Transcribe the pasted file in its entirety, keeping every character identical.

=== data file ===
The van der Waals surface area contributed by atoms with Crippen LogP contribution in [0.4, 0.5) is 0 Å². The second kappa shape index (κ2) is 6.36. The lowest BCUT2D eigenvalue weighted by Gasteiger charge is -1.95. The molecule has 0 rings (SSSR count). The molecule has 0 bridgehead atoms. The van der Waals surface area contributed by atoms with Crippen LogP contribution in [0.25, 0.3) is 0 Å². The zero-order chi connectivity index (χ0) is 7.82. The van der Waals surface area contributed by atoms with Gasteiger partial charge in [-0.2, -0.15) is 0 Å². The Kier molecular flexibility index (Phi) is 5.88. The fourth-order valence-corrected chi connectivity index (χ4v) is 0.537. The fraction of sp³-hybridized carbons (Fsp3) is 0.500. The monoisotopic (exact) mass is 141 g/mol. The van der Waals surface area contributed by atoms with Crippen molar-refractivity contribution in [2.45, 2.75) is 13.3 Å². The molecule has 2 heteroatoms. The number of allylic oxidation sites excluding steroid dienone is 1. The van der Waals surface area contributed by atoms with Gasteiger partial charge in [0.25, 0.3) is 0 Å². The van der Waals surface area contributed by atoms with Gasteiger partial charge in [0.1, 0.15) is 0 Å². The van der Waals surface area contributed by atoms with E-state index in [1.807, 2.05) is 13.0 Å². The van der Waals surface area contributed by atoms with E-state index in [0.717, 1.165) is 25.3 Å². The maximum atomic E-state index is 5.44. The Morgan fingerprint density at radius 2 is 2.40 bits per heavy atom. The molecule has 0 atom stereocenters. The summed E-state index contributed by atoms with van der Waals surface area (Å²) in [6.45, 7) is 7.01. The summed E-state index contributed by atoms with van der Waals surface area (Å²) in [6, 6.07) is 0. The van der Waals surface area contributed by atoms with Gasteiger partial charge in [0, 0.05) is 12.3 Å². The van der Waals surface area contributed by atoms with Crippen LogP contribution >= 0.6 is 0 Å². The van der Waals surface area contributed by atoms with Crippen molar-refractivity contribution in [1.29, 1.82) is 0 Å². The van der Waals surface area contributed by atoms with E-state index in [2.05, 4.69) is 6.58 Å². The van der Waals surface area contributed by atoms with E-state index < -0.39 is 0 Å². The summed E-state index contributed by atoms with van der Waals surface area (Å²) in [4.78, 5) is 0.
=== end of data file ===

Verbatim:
The van der Waals surface area contributed by atoms with Crippen LogP contribution in [0.4, 0.5) is 0 Å². The second kappa shape index (κ2) is 6.36. The lowest BCUT2D eigenvalue weighted by Gasteiger charge is -1.95. The molecule has 0 rings (SSSR count). The molecule has 0 bridgehead atoms. The van der Waals surface area contributed by atoms with Crippen LogP contribution in [0.25, 0.3) is 0 Å². The zero-order chi connectivity index (χ0) is 7.82. The van der Waals surface area contributed by atoms with Gasteiger partial charge in [-0.2, -0.15) is 0 Å². The Kier molecular flexibility index (Phi) is 5.88. The fourth-order valence-corrected chi connectivity index (χ4v) is 0.537. The fraction of sp³-hybridized carbons (Fsp3) is 0.500. The monoisotopic (exact) mass is 141 g/mol. The van der Waals surface area contributed by atoms with Crippen molar-refractivity contribution in [2.45, 2.75) is 13.3 Å². The molecule has 2 heteroatoms. The number of allylic oxidation sites excluding steroid dienone is 1. The van der Waals surface area contributed by atoms with Gasteiger partial charge in [0.25, 0.3) is 0 Å². The van der Waals surface area contributed by atoms with Gasteiger partial charge in [0.1, 0.15) is 0 Å². The van der Waals surface area contributed by atoms with E-state index in [1.807, 2.05) is 13.0 Å². The van der Waals surface area contributed by atoms with E-state index in [0.717, 1.165) is 25.3 Å². The maximum atomic E-state index is 5.44. The Morgan fingerprint density at radius 2 is 2.40 bits per heavy atom. The molecule has 0 atom stereocenters. The summed E-state index contributed by atoms with van der Waals surface area (Å²) in [6.45, 7) is 7.01. The summed E-state index contributed by atoms with van der Waals surface area (Å²) in [6, 6.07) is 0. The van der Waals surface area contributed by atoms with Gasteiger partial charge in [0, 0.05) is 12.3 Å². The van der Waals surface area contributed by atoms with Crippen LogP contribution >= 0.6 is 0 Å². The van der Waals surface area contributed by atoms with Crippen molar-refractivity contribution in [1.29, 1.82) is 0 Å². The van der Waals surface area contributed by atoms with E-state index in [2.05, 4.69) is 6.58 Å². The van der Waals surface area contributed by atoms with E-state index < -0.39 is 0 Å². The summed E-state index contributed by atoms with van der Waals surface area (Å²) in [4.78, 5) is 0.